The main critique I have seen of this book on Goodreads is that its central protagonist either acts too young for her age or is too prickly and unlikeable. Personally, I think that this depiction of an intellectually brilliant but emotionally reckless and hot-headed teenager was spot-on. For me, it evoked the same feelings of panic and anger and terror that I remember from my own high school years. Teenagers are weird, have poor impulse control, and lack the agency to deal with their problems in restrained, sensible ways—and at the same time, their problems are pretty huge. Monty sees her friend Thomas threatened by bullies, is harassed routinely by girls at school, and isn’t taken seriously by her administration. Posters around her town insist that her kind of family shouldn’t even exist. She is worried about freaking her parents out by expressing her concerns. Her response is to become sullen, mean, and a little bit reactionary, and to turn to occult methods to strike back against the mean girls who call her moms dykes and photograph them in public or the homophobes who throw things at Thomas. What vaguely goth teen wouldn’t do the same? Likewise, Monty’s squabbles with her friend Naoki about Naoki’s desire to befriend the pastor’s son, or her misguided hatred toward the obsessive dieters at her local frozen-yogurt shop are perhaps not totally feminist, but nor are they unusual for teen girls who don’t have a choice but to be seen as unruly, weird outsiders. 

The narrative of this book doesn’t completely acknowledge whether or not magic is real, but it’s treated as a distinct possibility. I love also that Monty and her friends’ obsession with hypnosis, the occult, magic, and mystery does not result in any of this being marked as evil—it’s just a way for them to reckon with the actual totally incomprehensible nature of the world around them.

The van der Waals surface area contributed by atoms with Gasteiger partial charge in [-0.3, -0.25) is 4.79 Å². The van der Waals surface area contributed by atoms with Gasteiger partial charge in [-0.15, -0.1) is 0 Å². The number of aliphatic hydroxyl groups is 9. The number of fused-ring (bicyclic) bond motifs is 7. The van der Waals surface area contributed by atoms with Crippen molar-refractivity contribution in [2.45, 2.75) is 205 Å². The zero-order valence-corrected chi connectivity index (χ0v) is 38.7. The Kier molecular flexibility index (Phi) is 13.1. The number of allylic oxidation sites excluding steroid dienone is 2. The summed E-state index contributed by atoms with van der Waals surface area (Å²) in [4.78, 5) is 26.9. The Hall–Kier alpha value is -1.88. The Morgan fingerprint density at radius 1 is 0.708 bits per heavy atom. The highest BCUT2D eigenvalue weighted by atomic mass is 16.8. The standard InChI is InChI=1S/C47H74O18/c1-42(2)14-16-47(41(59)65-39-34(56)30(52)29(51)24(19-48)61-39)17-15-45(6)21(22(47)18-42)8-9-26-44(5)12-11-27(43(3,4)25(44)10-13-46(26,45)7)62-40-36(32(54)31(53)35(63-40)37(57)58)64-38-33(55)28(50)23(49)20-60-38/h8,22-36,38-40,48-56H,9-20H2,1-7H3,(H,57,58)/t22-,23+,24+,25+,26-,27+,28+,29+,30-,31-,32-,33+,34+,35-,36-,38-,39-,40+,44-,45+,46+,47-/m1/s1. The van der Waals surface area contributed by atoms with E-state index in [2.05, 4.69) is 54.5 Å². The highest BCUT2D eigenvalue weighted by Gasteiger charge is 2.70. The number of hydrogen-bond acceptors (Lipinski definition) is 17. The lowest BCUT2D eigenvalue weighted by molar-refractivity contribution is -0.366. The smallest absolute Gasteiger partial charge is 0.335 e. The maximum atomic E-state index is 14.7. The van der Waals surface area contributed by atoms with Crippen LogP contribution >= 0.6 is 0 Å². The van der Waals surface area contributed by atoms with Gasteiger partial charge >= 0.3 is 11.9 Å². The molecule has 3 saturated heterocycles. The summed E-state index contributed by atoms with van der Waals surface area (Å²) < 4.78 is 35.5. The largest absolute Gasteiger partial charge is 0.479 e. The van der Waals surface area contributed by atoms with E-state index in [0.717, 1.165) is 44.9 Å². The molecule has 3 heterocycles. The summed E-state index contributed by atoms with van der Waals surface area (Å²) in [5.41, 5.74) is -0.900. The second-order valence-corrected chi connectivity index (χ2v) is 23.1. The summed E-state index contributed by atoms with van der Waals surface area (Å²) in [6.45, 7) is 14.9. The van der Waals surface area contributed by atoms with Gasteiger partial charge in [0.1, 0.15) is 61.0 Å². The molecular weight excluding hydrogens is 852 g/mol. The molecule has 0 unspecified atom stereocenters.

I would definitely call this an #lgbtreads book, even though Monty’s sexuality is unaddressed. Monty’s two competent parents and best friend Thomas are gay, and the central plot has to do with Monty’s perception that a growing malicious evangelical homophobic movement is overtaking her town. Monty’s isolation as the child of two women is an underrepresented narrative in fiction. The number of gay partners with children has spiked since the nineties, and representations of the alienation of children with gay parents is important. Thomas also is a solid depiction of a high school gay boy—canny and cynical, a little silly, with a thick skin developed through years of bullying and a penchant for dating older men out of a conviction that it isn’t safe to find a boyfriend his own age. 

Ultimately the book isn’t about the total end of the world—Monty’s two good moms and many good friends manage to make her feel protected from the bad and evil things that do exist. The threat of an evangelical takeover of the city of Aunty or the state of California does not materialize, and nobody tries to break up Monty’s family. It’s perhaps unrealistically hopeful, as since 2016, there have been even more polarizing events and signs of mob rule in the American political landscape. But regardless of its conclusions, I am SHAKEN by how much it makes me viscerally remember being 16 and how things that were or could be the end of the world felt like something only I could see and something I could only hope to deal with by using magic.

 It’s so, so good.